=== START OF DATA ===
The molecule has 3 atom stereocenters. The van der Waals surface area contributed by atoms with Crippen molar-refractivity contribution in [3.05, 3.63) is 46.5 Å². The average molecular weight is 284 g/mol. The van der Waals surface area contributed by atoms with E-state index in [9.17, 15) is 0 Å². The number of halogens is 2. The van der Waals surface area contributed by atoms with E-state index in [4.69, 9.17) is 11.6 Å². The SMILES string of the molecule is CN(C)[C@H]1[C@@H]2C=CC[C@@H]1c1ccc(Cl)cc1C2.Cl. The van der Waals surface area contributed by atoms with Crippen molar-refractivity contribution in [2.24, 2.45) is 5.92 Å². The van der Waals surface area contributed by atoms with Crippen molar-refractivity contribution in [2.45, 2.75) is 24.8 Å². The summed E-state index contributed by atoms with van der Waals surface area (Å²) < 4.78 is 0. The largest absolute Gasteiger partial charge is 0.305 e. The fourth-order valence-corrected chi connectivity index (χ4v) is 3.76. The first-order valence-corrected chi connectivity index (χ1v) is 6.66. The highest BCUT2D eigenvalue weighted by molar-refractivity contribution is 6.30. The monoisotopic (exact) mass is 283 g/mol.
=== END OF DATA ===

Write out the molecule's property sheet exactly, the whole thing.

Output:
The molecule has 3 atom stereocenters. The van der Waals surface area contributed by atoms with Crippen molar-refractivity contribution in [3.05, 3.63) is 46.5 Å². The average molecular weight is 284 g/mol. The van der Waals surface area contributed by atoms with E-state index in [9.17, 15) is 0 Å². The number of halogens is 2. The van der Waals surface area contributed by atoms with E-state index in [4.69, 9.17) is 11.6 Å². The SMILES string of the molecule is CN(C)[C@H]1[C@@H]2C=CC[C@@H]1c1ccc(Cl)cc1C2.Cl. The van der Waals surface area contributed by atoms with Crippen molar-refractivity contribution in [2.24, 2.45) is 5.92 Å². The van der Waals surface area contributed by atoms with Crippen molar-refractivity contribution in [2.45, 2.75) is 24.8 Å². The summed E-state index contributed by atoms with van der Waals surface area (Å²) < 4.78 is 0. The largest absolute Gasteiger partial charge is 0.305 e. The fourth-order valence-corrected chi connectivity index (χ4v) is 3.76. The first-order valence-corrected chi connectivity index (χ1v) is 6.66. The highest BCUT2D eigenvalue weighted by molar-refractivity contribution is 6.30. The monoisotopic (exact) mass is 283 g/mol.